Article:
The introduction and regulation of digital technologies create such uneven and unforeseen circumstances in Shanti Kumar's and Daniel Arnaudo's essays, which are both broadly historical. The digitization of television in India in the 1990s allows the media industry to mine data about viewing practices and audiences and is envisioned to culminate in a nationwide digital addressable system, but Kumar argues in “Digital Television in Digital India” that the state's fantasy of Digital India is compromised by a lack of privacy laws and its vulnerability to corporate interests. In contrast, in Myanmar the intensity of state regulation of digital infrastructures creates a lack of digital literacy. In “Bridging the Deepest Digital Divides: A History and Survey of Digital Media in Myanmar,” Arnaudo describes Myanmar's struggle to get its people online after decades of dictatorship followed by strict regulations that delayed its development of material infrastructures, such as fiber optic cable networks. Along with difficulties in coding the Zawgyi script and the absence of a cultural understanding of user privacy, there was a huge gap in computer proficiency and disposable income that made the internet inaccessible to most Myanmarese. In 2014, Swedish telecommunications company Telenor offered Myanmar “Facebook Zero”—a no-data access plan to the website which, Arnaudo argues, has made it the “dominant platform” to the extent that most Myanmarese have no sense of being on the internet, only of being on Facebook (108).

Continuing the concern with how material infrastructures shape digital interactivity, the second section, “Platforms,” contains essays that examine the proliferation of identity-based discourses that “animate continuities” in cultural formations. Vishnupriya Das argues in “Dating Applications, Intimacy, and Cosmopolitan Desire in India” that India-based online dating platforms operationalize modern aspirations toward exploring one's sexuality outside the frame of marriage, but nevertheless reproduce sexist anxieties about women's bodies, sexual expression, and freedom. In her study of the Indian dating app Trulymadly, Das points out how a particular construction of interactivity on the app penalizes men overwhelmingly for their age, Facebook profile, or apparent lack of communication skills. The platform markets this control as prioritizing women's safety, but also structurally limits sexual behavior seen as unsuitable for women, such as “dirty talk” or “casual surfing” (132). Digital platforms become political platforms in Joyojeet Pal's essay, “The Making of a Technocrat: Social Media and Narendra Modi.” Through a mixed-methods study that analyzes the Twitter feed of Indian Prime Minister Narendra Modi, Pal deconstructs Modi's image as a technocrat whose embrace of digital technology promises meritocratic reform. Modi's social media presence and mediated techno-futurist persona has purchase in the Indian media, and aligns itself with “a vision of patriotic optimism” (178). Due to Modi's authoritarian politics, scholarly interventions like Pal's are a welcome effort to understand the driving forces behind his populist appeal in the age of apparently decentralized, democratized media cultures in South Asia.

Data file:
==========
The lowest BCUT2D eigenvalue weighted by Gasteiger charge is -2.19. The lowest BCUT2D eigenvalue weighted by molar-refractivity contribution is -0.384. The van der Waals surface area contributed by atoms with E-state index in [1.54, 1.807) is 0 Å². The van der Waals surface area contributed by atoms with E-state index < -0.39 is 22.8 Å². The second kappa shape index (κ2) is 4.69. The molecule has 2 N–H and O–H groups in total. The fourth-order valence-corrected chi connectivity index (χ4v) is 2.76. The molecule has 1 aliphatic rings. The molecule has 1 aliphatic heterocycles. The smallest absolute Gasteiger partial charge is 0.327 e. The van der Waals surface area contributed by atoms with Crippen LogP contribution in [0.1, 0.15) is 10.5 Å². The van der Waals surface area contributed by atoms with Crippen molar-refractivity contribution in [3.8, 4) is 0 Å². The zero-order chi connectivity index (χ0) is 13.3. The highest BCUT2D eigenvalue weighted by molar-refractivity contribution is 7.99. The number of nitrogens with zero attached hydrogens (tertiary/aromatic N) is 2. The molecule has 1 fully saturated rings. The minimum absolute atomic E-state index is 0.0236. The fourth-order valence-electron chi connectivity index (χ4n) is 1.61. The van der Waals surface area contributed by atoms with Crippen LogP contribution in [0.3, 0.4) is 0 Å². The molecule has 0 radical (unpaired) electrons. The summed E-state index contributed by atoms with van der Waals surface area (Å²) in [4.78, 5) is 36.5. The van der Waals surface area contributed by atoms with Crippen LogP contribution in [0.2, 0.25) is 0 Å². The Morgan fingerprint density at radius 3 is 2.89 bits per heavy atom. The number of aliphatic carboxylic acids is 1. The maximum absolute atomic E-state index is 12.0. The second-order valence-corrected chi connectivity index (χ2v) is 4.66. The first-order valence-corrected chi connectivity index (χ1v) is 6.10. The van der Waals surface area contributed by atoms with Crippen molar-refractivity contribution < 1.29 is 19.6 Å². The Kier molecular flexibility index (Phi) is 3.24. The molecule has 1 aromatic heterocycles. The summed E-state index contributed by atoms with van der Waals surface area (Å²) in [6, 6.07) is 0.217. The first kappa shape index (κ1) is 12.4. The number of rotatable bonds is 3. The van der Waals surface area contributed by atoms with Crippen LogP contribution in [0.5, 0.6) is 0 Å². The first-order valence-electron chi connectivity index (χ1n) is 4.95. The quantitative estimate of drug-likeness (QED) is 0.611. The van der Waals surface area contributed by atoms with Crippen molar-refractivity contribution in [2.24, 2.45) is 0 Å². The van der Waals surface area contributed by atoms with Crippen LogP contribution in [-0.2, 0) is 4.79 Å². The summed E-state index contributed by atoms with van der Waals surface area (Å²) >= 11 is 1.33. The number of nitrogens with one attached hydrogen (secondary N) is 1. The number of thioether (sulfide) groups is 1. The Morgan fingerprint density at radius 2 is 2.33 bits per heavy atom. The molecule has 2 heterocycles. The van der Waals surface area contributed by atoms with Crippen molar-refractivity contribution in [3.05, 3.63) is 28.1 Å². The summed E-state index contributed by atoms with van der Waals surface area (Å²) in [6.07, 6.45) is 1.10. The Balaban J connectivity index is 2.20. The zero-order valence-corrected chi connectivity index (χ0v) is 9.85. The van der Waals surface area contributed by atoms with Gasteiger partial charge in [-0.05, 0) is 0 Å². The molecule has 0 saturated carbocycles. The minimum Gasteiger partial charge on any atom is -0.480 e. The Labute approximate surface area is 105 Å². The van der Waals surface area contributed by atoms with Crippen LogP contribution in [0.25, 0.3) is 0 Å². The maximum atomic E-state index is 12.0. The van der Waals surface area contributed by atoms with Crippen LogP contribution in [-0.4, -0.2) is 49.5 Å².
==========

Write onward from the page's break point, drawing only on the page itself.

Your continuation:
The same affordances of platform performativity also lend themselves to the heightening of nationalist affect in Purnima Mankekar and Hannah Carlan's piece in the third and final section of this volume, “Publics,” titled “The Remediation of Nationalism: Viscerality, Virality, and Digital Affect.” The authors begin with the assumption that publicness is a mediated phenomenon and go on to discuss the events surrounding a student protest at Jawaharlal Nehru University as they were remediated on television, in newspapers, and on social media platforms. They argue that instead of being imaginative or discursive, nationalism is affective. Media convergence of outrage against allegedly anti-national university students produces a “visceral and viral” nationalism (203) that carries affective and actionable “freight” (205); the essay conceptualizes this mediatized moment as a transformative creation of an Indian public that legitimizes gendered and sexualized violence not only online but also against the bodies of seditious traitors.